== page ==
From the Worldwide Faith News archives www.wfn.org
"TODAY" MARKS NEW ERA FOR "PRESBYTERIAN SURVEY"
05 May 1996 12:58:53
95124 "TODAY" MARKS NEW ERA FOR "PRESBYTERIAN SURVEY"
By Julian Shipp
LOUISVILLE, Ky.--- "Presbyterian Survey" welcomes a new generation of
readers in June when it becomes "Presbyterians Today," a publication
designed to bring information and assistance for daily living to
With a fresh focus on a younger audience, the 128-year-old magazine
for Presbyterians will sport a clean, contemporary look and much more,
according to Gary W. Luhr, associate director for the Office of
Communication of the General Assembly Council.
" Presbyterians Today' has a strong past, but its focus will be on the
present and future," Luhr said. "Magazines change to reflect their times
and the audience they serve. We think Presbyterians Today' is the right
magazine for today's Presbyterian."
Readers of the new magazine will meet interesting people who are
making a strong witness to Jesus Christ, learn what it means to be
Presbyterian as they prepare to enter the 21st century and discover new and
exciting things happening in the church nationally and in congregations.
For example, an article by Associate Editor Eva Stimson called "Rock
n' Roll Church" in the June issue describes a new Presbyterian
congregation in downtown Seattle, Wash., that uses contemporary rock music
and worship in a movie theatre to attract the under-40 crowd.
Two articles in the same issue examine the intriguing dialogue
starting to occur between science and religion. "Astronomer on a Spiritual
Quest," by the Rev. Steven F. Durham, profiles Eric Carlson, a Presbyterian
elder and senior astronomer at the Alder Planetarium in Chicago, Ill. "A
Quiet Revolution," by the Rev. James R.M. Young, describes a new
breakthrough in the science -vs.- religion standoff in which leading
scientists, theologians and church people -- some of them Presbyterians --
are now talking with each other about how to incorporate recent scientific
discoveries into the Christian faith. Young is pastor of Thalia Trinity
Presbyterian Church in Virginia Beach, Va.
Readers will also discover what Presbyterians are doing in the world
individually and in partnership with others, and how being Presbyterian
makes them part of something larger than their own congregation.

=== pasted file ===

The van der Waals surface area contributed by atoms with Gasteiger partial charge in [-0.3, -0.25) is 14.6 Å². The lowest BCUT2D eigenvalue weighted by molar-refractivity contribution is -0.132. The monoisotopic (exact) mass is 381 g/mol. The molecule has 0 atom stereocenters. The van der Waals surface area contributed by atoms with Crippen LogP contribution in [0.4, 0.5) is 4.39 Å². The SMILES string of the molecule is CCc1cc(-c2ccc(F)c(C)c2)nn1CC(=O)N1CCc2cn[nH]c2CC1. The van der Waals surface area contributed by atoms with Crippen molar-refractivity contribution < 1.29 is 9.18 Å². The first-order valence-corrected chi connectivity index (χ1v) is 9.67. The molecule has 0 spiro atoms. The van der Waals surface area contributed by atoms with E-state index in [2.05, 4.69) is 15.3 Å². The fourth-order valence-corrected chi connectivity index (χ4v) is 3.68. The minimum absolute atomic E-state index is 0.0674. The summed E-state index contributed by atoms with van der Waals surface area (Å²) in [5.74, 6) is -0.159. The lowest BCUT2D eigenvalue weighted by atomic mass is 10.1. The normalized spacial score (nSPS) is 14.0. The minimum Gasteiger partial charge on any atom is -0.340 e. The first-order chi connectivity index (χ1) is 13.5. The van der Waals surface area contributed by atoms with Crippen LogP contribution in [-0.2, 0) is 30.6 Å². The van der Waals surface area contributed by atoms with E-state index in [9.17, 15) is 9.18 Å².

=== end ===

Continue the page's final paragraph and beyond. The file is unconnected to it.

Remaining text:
"Presbyterians Today" is a product of the denomination that was formed
in 1983 with the reunion of the two leading streams of Presbyterianism in
the United States. Its immediate predecessor, "Presbyterian Survey,"
evolved out of the former Southern stream, where it had been published
under several names since 1867, making it one of the oldest magazines in
Additionally, the magazine receives a rich publishing legacy from the
former Northern church and such magazines as "Presbyterian Life," which in
its mid-1950s heyday had one of the largest circulations of any magazine in
the United States.
Stimson said "Presbyterian Survey" devotees need not be leery of
change. Many of the magazine's favorite features remain intact, including
denominational news, biblical reflection, reviews of current media and
commentary on the church in society and what other Presbyterians are
"We want people to know that Presbyterian Survey' is continuing --
it's just getting better," Stimson said. "It will still have most of the
same, solid content that our loyal readers have come to expect."
Subscriptions to "Presbyterian Today" can be ordered by calling (800)
227-2872. Discounts are available to churches ordering one of several group
For more information contact Presbyterian News Service
Presbyterian Church (U.S.A.), Louisville, KY 40202
phone 502-569-5504 fax 502-569-8073
E-mail PCUSA.NEWS@pcusa.org Web page: http://www.pcusa.org
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